"More Emiratis in Press" a National Aspiration, Lectures Media Researcher

03 Mar 2020

The UAE demands more young and vibrant Emirati Media Specialists and writers, "The Filed simply broadens their path to play a greater role in the community as part of the nation's aspirations," said Noura Al Obeidly, a doctoral researcher at The University of Westminster, London, recently stated.

During her lecture, which was organized at Zayed University campus in Abu Dhabi, titled "Emirati Women: Creating A Narrative for Empowerment Through Journalism," she urged the students to dive into journalism and take it as a career path.

The lecture was prepared by the Press Club, which is affiliated with the College of Communication and Media Sciences at Zayed University.

Al Obeidly reviewed historical introductions to the development of the media voice of Emirati women, through which she pointed out that the role of women began to dim in the context of oral composition, and the associated culture and public awareness, where only a rare presence was recorded for them, particularly in colloquial poetry.

"Practicing journalism in The Emirates began as early as the 1920s, in Sharjah. We can relate to Ibrahim Mohammed Al Medfaa, who published Oman in 1927. In the early 1930s, Mosabah Obaid Al Dhaheri, from Al Ain, who created Al Nikhi."

She further added, "In 1933 a group of young individuals from Dubai and Sharjah created Sout Al Asafeer. We also had Humaid Nasser Al Owais, and Abdullah Salem Al Omran created Al Diyar in 1961."

"In 1965, the first radio station (Sawt Al Sahel) was inaugurated in Sharjah. In 1969, Abu Dhabi Television was inaugurated. October 1969, Al Ittihad newspaper was printed in Abu Dhabi, followed by Al Khaleej in Sharjah in 1970, and Al-Bayan in Dubai in 1980. Then the Emirates News Agency (WAM) was inaugurated in 1977."

Al-Obaidli pointed out that the significant development achieved in the press as an industry and as a profession in the UAE has given successive generations of Emirati women many opportunities to motivate them to join the march and prove their presence and effectiveness in the profession. "Many Emiratis benefited from the great care offered to Journalists, we read their stories in the newspapers and social media every day, whether in practices of Journalistic work such as news, investigations, and analyzes or views in columns, articles, and others."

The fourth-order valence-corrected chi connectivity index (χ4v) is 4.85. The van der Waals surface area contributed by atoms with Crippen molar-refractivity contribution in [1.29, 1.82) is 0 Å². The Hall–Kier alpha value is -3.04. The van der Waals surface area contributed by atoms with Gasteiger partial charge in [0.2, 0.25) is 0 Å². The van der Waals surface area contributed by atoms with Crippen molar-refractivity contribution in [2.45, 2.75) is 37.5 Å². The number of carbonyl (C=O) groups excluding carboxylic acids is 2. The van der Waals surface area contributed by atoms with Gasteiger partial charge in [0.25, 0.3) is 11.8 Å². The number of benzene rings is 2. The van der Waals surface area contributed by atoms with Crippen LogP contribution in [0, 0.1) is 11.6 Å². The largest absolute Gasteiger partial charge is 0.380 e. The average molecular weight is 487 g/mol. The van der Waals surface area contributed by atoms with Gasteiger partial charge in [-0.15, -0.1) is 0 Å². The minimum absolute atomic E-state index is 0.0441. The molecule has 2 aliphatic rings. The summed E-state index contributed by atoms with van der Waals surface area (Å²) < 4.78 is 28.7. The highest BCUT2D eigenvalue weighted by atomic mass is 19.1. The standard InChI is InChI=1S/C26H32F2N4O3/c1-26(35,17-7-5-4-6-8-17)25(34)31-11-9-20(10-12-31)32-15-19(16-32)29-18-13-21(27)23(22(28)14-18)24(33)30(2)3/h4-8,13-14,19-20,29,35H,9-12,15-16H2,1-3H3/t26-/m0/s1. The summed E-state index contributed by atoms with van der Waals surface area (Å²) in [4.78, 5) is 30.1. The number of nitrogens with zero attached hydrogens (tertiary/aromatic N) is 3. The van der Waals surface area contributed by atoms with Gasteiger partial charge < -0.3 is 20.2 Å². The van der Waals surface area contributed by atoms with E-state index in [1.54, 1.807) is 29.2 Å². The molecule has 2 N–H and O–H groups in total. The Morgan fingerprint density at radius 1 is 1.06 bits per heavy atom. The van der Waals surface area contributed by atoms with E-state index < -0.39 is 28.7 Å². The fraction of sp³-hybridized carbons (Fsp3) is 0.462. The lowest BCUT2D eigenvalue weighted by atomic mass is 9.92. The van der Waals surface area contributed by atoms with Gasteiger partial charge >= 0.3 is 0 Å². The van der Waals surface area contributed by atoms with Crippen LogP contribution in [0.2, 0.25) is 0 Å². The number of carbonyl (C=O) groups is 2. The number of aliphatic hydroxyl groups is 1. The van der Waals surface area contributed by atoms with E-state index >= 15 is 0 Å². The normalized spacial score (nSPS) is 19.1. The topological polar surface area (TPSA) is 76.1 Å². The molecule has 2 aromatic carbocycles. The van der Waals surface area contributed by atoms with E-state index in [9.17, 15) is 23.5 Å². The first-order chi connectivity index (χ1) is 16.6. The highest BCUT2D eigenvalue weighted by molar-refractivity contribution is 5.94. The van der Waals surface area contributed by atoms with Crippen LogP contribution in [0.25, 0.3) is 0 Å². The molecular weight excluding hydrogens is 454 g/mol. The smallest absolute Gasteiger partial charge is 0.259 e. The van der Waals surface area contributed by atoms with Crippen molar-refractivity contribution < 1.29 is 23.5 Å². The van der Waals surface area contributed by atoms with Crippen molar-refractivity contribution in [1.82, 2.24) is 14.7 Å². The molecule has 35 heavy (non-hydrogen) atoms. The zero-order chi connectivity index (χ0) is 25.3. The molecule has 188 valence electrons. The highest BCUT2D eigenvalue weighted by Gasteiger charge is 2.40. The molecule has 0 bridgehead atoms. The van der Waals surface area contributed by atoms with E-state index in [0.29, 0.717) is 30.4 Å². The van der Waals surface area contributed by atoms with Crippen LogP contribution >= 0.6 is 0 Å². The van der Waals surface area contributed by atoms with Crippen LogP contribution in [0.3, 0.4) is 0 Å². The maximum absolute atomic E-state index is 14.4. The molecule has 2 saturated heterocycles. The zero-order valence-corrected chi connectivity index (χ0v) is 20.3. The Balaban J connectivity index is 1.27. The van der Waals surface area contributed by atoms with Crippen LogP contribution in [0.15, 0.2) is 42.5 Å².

Also, the civilizational development witnessed by the state during the past decades provided Emirati women with opportunities that were motivational to play active roles in various fields. Among these opportunities is the effective transmission of messages that educate people about women-related causes and influences public opinion. Create an awakening in women to achieve their potential as prime movers of change in society through traditional and digital media platforms.

The lecture addressed several challenges that young Emirati women have faced recently and have reduced their intention to engage in journalistic work, as they have started a continuous discussion about personal growth versus professional growth, the working conditions in the profession, such as night shift and travel for assignments abroad.

She pointed out that the lack of sufficient knowledge of the Arabic and English languages ​​constitutes another obstacle to developing the skills that qualify them to master the journalistic work, in addition to the emergence of public relations agencies and increasing reliance on them, which limits the practice of real journalism.

The Emirati researcher holds an M.A. in Strategic Public Relations and a B.A. in Communication and Media Studies from Zayed University.